Who Is Brian Wilson?
Brian Wilson formed the Beach Boys in 1961 and had a long string of hit singles and albums, helping to establish the “California sound” along the way. By the mid-60s, however, Wilson looked to move beyond the cheery, simple, teen-based formula that characterized much of the Beach Boys’ early music. The result was 1966’s Pet Sounds, which is ranked by many as one of the greatest albums of all time. But at the peak of his creative powers, substance abuse and mental illness took their toll on Wilson, who for much of the next 25 years lived in seclusion. After breaking free from psychologist Eugene Landy, who exerted an excessive amount of control over Wilson’s life during the 1980s, Wilson revived his career and released several solo albums in the 1990s.
He was inducted into the Rock and Roll Hall of Fame in 1988, remarried in 1995 and was honored by the Kennedy Center in 2007 for lifetime contribution to the performing arts. Since that time he has continued to tour and record albums and was also the subject of the 2014 biopic Love & Mercy.
Early Life and Childhood
Brian Douglas Wilson was born in Inglewood, California, on June 20, 1942. But while the Wilson family lived an outwardly normal, middle-class suburban life, at home Wilson and his younger brothers—Dennis and Carl—endured a rough childhood. They were subjected to regular physical and mental abuse by their father, Murry, and their mother, Audree Wilson, was by all accounts an alcoholic. Despite this background of turmoil, the Wilson home was a musical one. Murry was an aspiring—though only vaguely successful—songwriter, and both he and Audree played piano. Wilson and his brothers would often sing along with them in the living room, developing an early ability to harmonize with one another, a feat made all the more impressive by the fact that Wilson was mostly deaf in one ear.
Wilson remembers his childhood with mixed feelings, once telling an interviewer, “I had a good childhood—except for my dad beating me up all the time.” But as Wilson grew older, he increasingly turned to music as an escape from the pain of his home life. Along with his two younger brothers and their cousin, Mike Love, Wilson began performing at parties and small gatherings. In the late 1950s the four relatives joined with Hawthorne High School friend Al Jardine to form a band called the Pendletones, a name chosen because of the popular Pendleton flannel shirts that became the group’s uniform in the early days. The group featured Brian on bass, Carl and Al on guitar and Dennis on drums. Though Mike and Brian would take most of the lead on vocals, every member lent his voice to their layered harmonic sound.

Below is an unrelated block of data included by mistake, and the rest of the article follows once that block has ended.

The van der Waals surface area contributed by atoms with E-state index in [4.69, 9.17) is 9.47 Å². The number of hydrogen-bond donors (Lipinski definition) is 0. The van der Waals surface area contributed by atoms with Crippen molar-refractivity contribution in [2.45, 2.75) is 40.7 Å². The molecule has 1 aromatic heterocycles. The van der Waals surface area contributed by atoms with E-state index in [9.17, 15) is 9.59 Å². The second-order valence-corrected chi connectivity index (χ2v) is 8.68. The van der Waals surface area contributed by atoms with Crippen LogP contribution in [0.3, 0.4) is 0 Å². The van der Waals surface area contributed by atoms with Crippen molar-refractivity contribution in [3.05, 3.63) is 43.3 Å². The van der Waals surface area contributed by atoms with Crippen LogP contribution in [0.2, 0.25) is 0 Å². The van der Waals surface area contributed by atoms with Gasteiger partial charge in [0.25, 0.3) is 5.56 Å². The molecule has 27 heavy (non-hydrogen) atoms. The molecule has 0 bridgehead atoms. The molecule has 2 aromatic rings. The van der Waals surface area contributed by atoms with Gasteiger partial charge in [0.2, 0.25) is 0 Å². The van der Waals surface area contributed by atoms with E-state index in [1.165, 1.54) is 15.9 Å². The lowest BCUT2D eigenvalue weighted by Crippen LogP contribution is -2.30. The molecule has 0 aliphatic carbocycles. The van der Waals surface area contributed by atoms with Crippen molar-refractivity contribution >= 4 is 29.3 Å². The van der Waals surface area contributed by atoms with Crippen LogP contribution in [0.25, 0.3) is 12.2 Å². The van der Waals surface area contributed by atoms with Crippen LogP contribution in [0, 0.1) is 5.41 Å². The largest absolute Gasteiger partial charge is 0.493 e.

In October 1961, the Pendletones recorded demos of two surfing-themed songs, “Surfin’” and “Surfin’ Safari.” Although Dennis was the only member of the group who actually surfed, the band sought to tap into the rising popularity of the sport and, more importantly, its accompanying lifestyle. The small label that released the single liked the idea so much that it even went as far as to rename the group the Beach Boys, much to its members’ surprise. Released that December, “Surfin’” cracked Billboard's Hot 100, eventually peaking at No. 75 while remaining on the chart for six weeks. They followed a few months later with “Surfin’ Safari,” which reached the Top 20 and earned the Beach Boys a contract with Capitol Records, who released their first full album, Surfin’ Safari, later that year. It reached No. 32 on the album charts, launching the group on its first wave of success.
With Wilson as the primary creative force, the Beach Boys released a slew of hit singles and top-charting albums during the early 1960s, featuring a bright and cheery music that would come to represent the California youth culture of the period. They released three albums in 1963 alone—Surfin' U.S.A., Surfer Girl and Little Deuce Coupe—all of which cracked the Top 10. They followed that breakout year with hit releases like All Summer Long (1964) and Summer Days (and Summer Nights!!) (1965). Among the band’s many iconic hit songs from this era are “Surfin’ U.S.A.” (No. 3), “Fun, Fun, Fun” (No. 5), “I Get Around” (No. 1), “Help Me Rhonda” (No. 1) and “California Girls” (No. 3), to name a mere few.
But by the mid-60s, Wilson had begun to experiment musically, conceptually and chemically, and he sought to push the group’s sound beyond the light and accessible sun-and-fun formula that characterized its early music. By late 1964, he had quit touring with the Beach Boys, due in part to a nervous breakdown he had suffered on the road, and he used his time at home to begin work on the band’s next album. Initially inspired by the Beatles’ Rubber Soul (1965), Wilson’s goal was to create an album where “every song mattered” and that would “make people feel loved.” After collaborating with his friend Tony Asher on the lyrics, and writing and arranging the music almost entirely on his own, Wilson then employed the famous session group known as the Wrecking Crew to commit his vision to tape.
Released in 1966, the resulting album, Pet Sounds features such memorable songs as “God Only Knows,” “I Just Wasn't Made for these Times,” “Wouldn’t It Be Nice” and "Caroline, No.” With its complex arrangements, innovative recording techniques and mind-bogglingly dense vocal harmonies, it is ranked by many critics among the greatest records ever recorded. Rolling Stone magazine, for example, placed Pet Sounds at No. 2 on their list of the “500 Greatest Albums of All Time,” and Paul McCartney named it his favorite album, also citing it as a primary influence for the Beatles seminal 1967 album, Sgt. Pepper’s Lonely Hearts Club Band and calling “God Only Knows” one of the most beautiful songs ever written.